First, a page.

I just sent off an email to a friend. He was asking for my thoughts on Lisbon, Portugal as he’s considering visiting the city on his upcoming trip to Europe. Here’s a quote from his email:
For now I plan on doing Ireland to Portugal to Spain to France to Belgium to Switzerland to Germany to Scotland and than [sic] back to Ireland. 10 cities. Dublin Cork Lisbon Madrid Barcelona Paris Berlin Bruges (Brussels maybe) Zurich Edinburgh than back to Dublin (not necessarily in that order)
My first thought was: Lisbon… hell yes! (It’s my favorite city in Europe.)
My second thought was: That sounds EXHAUSTING!
Granted, he’s taking a month off, which is a long time for us Americans. We get so little vacation time, so I recognize his desire to maximize every opportunity and travel as far and as wide as you can. When you love to travel you want to go everywhere and it’s hard to cut out potential stops. I’ve done my share of packed itineraries, including one last year that left me dead tired and eager to come home. And that was AFTER we made the conscious decision to reduce the number of destinations and scheduled ourselves a full four weeks!
When seasoned travelers talk about packing for a trip, the common thread is that the more you travel, the lighter you tend to pack. The further you go, the more you see a heavy suitcase as a burden and something that detracts from your experience. I think the same principle is at work with speed of travel. The more you travel, the more time you want to spend in one place, learning and experiencing it as much as possible before moving on. This “slow travel” philosophy really resonates with me. I’m sick of coming home exhausted with endless questions left unanswered.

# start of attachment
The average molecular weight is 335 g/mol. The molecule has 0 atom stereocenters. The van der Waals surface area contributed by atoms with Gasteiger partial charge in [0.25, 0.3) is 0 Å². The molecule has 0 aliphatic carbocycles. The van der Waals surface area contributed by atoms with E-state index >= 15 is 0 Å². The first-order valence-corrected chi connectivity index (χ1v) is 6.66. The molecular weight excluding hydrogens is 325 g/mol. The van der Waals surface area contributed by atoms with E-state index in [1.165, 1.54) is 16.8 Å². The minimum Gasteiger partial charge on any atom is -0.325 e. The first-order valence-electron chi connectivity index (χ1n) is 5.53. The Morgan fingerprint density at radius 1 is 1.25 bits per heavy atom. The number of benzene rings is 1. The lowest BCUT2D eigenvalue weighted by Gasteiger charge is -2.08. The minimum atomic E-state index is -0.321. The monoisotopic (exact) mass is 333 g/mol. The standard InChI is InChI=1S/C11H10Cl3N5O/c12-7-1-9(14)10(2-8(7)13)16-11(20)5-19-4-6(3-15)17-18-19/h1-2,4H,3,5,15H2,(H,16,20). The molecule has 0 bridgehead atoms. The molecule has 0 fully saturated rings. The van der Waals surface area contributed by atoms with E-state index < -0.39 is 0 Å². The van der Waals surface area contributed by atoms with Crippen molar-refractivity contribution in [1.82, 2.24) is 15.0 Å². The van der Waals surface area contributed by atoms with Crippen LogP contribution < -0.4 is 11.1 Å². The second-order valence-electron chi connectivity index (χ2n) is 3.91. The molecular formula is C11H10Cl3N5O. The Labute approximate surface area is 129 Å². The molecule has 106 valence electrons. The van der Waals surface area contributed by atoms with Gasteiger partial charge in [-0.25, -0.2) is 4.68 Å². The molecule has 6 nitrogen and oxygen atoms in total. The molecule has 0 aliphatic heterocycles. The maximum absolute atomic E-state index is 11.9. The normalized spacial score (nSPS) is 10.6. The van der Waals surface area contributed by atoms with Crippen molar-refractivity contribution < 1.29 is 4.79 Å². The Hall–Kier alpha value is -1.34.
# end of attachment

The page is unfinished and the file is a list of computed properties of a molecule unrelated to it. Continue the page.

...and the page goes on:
Some travelers take this to the extreme. I’ve seen online discussions akin to, “You don’t know anything about a country if you haven’t been there for at least 3 months.” OBVIOUSLY, the more time you spend in a place, the more you’ll experience and I respect their desire to truly immerse themselves in another culture, but this isn’t a helpful perspective for your average traveler. Even if we had the time off, I and many others are not interested in living that kind of nomadic lifestyle.
To foster slower travel on our own trips, Kevin and I have set a personal goal that we think is manageable (with room for improvement): No fewer than four nights in any one city before we move on. That will keep us from hopping from place to place for one night here, two nights there, and spending half of our trips on buses and in airports.
So what did I tell my friend? I recommended he cut back the itinerary, perhaps focusing on 2-3 adjacent countries (e.g. Portugal/Spain/France or France/Belgium/Germany). But I closed it by saying this was personal preference from my own experience. Everyone travels differently, and all manner of travel is valid.
Maybe he’ll cut back. Or maybe he’ll cover 10 cities and 8 countries. Either way, I’m reminded of my ongoing struggle against trying to do it all!
What do you think? Do you like the idea of “slow travel”?